Suffice to say, the year has not started well for Bristol-Myers Squibb. The company announced late on Thursday that it no longer plans to file an accelerated approval with the FDA for the combination of Opdivo and Yervoy in previously untreated non-small-cell lung cancer (NSCLC). This announcement follows recent confirmation that the FDA accepted Merck & Co.'s filing for the combination of Keytruda plus chemotherapy in first-line patients irrespective of PD-L1 status; a much earlier-than-expected filing on Merck's part (JP Morgan 2017: Stealing their thunder? – Merck & Co. does it again).
Bristol-Myers Squibb's announcement affords Merck considerable momentum in the likelihood of it dominating the first-line NSCLC market in the near term, while simultaneously casting doubt on the merits of a PD-1/CTLA-4 inhibitor combination in this setting (doubts that will persist, no doubt, thanks to the lack of details in Bristol-Myers Squibb's press release beyond confirmation it will not pursue accelerated approval based 'on a review of data available at this time'). At the close on Thursday, Merck's share price had risen 4.7 percent, while Bristol-Myers Squibb's closed down 5 percent.
Merck has already secured approval of Keytruda as a first-line monotherapy treatment in patients whose tumours have PD-L1 expression level of 50 percent or more and labelling could be expanded to include combination use with chemotherapy in all eligible first-line patients (i.e. irrespective of PD-L1 status) by May, if the company's recently confirmed regulatory filing is successful.
At the very least, notes Bernstein analyst Tim Anderson, Merck should be in a position to refile once its Phase III Keynote-189 delivers top-line data later this year (anticipated in the fourth quarter). By comparison, it now looks unlikely that Bristol-Myers Squibb will be able to file its Opdivo/Yervoy combination until 2018 at the earliest. Particularly if it secures FDA approval for the Keytruda/chemotherapy combination by May, Merck will have a considerable opportunity to establish Keytruda as the leading PD-(L)1 inhibitor in the first-line NSCLC market, adds Anderson.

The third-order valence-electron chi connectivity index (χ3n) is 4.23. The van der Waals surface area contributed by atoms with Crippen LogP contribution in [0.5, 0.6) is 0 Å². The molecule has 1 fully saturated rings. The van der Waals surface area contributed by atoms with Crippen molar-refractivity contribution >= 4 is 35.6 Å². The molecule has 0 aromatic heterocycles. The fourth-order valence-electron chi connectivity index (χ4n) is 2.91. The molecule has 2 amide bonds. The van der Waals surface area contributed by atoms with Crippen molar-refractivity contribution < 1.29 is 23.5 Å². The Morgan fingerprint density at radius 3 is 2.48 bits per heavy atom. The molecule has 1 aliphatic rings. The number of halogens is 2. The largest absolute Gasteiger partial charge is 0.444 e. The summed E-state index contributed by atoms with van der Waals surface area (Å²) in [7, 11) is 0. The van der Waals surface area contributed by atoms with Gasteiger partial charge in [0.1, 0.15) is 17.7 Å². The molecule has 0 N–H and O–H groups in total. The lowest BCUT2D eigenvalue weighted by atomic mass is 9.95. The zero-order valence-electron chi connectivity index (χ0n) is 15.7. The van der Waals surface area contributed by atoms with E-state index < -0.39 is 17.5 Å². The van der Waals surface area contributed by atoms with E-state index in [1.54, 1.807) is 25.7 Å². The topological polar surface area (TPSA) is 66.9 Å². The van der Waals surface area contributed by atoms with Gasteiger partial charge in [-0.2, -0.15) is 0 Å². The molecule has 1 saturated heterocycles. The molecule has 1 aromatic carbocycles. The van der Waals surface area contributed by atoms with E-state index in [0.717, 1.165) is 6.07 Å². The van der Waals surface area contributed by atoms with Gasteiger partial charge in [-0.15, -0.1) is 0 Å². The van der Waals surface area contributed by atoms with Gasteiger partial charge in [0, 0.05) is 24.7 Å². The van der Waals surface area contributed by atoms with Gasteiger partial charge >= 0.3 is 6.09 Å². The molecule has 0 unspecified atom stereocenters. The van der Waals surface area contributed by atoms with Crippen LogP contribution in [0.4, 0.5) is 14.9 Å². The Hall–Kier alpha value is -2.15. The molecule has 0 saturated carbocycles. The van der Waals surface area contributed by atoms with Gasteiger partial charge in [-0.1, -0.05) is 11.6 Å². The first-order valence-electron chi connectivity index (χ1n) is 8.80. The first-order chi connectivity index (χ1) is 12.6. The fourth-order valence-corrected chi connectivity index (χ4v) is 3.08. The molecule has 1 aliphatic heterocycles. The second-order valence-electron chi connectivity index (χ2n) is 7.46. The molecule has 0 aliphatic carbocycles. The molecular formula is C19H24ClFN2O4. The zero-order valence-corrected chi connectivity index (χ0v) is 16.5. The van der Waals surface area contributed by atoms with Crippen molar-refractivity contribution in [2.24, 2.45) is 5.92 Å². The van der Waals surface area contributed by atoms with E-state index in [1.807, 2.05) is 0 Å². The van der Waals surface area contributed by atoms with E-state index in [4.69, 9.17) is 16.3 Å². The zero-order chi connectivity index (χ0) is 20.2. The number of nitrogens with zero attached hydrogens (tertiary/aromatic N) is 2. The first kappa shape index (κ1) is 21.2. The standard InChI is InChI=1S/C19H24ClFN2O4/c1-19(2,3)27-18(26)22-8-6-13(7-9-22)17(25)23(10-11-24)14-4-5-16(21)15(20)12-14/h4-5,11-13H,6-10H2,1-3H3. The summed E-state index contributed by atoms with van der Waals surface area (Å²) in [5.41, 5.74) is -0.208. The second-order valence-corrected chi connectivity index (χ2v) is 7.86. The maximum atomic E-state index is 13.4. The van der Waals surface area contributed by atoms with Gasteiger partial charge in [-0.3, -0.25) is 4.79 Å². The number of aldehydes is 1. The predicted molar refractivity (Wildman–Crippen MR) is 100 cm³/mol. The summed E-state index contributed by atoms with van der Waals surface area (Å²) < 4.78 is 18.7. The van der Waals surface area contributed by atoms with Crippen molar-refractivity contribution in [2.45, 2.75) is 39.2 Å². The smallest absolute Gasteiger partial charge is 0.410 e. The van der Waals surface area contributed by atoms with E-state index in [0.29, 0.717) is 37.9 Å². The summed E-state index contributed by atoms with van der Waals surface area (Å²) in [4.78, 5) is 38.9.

For other companies competing in this race, Bristol-Myers Squibb's announcement will also be deemed broadly positive, as both Roche and AstraZeneca have pivotal-stage PD-L1-anchored combination studies set to read out later this year; Roche is assessing the combination of its PD-L1 inhibitor Tecentriq with chemotherapy, while AstraZeneca is assessing the combination of its PD-L1 inhibitor durvalumab with the CTLA-4 inhibitor tremelimumab and as a monotherapy in higher-expressing PD-L1 patients.
Furthermore, AstraZeneca's decision to modify its MYSTIC study – details of which were shared earlier this week – looks increasingly astute. Greater emphasis has been put on establishing durvalumab as a monotherapy, although the timing of this study change, widely considered to be a hedge on AstraZeneca's part, could raise concerns about the viability of using PD-(L)1 plus CTLA4 inhibitor combinations in NSCLC. Initial read out from the MYSTIC study, expected in mid-2017, will provide further clarity. In morning trading on Friday, AstraZeneca shares were down as much as 2 percent, although Deutsche Bank analysts were quick to argue it had always been unlikley that Bristol-Myers Squibb could file early based on non-randomised, Phase II data.
More cautiously, Leerink analyst Seamus Fernandez noted "if Merck and Roche's Phase III chemotherapy trials are both successful and IO plus IO combinations fail to impress, this would leave very little room for either Bristol-Myers Squibb or AstraZeneca to differentiate themselves in the first-line NSCLC market." Fernandez caveats this would be "particularly surprising and disappointing," in the wake of recent discussions with key opinion leaders; sentiment that echoes FirstWord's own interactions with experts in the field.
Bristol-Myers Squibb's shareholders will be hoping this latest setback is a case of mismanaged expectation and a high regulatory bar rather than any indication of a second major clinical setback for its immuno-oncology pipeline. The company had, for the previous few months, been indicating that an accelerated approval for the Opdivo/Yervoy combination was feasible, albeit if this assertion appeared to run contrary to trial readout timelines. Merck, on the other hand, continues to show that actions speak louder than words.
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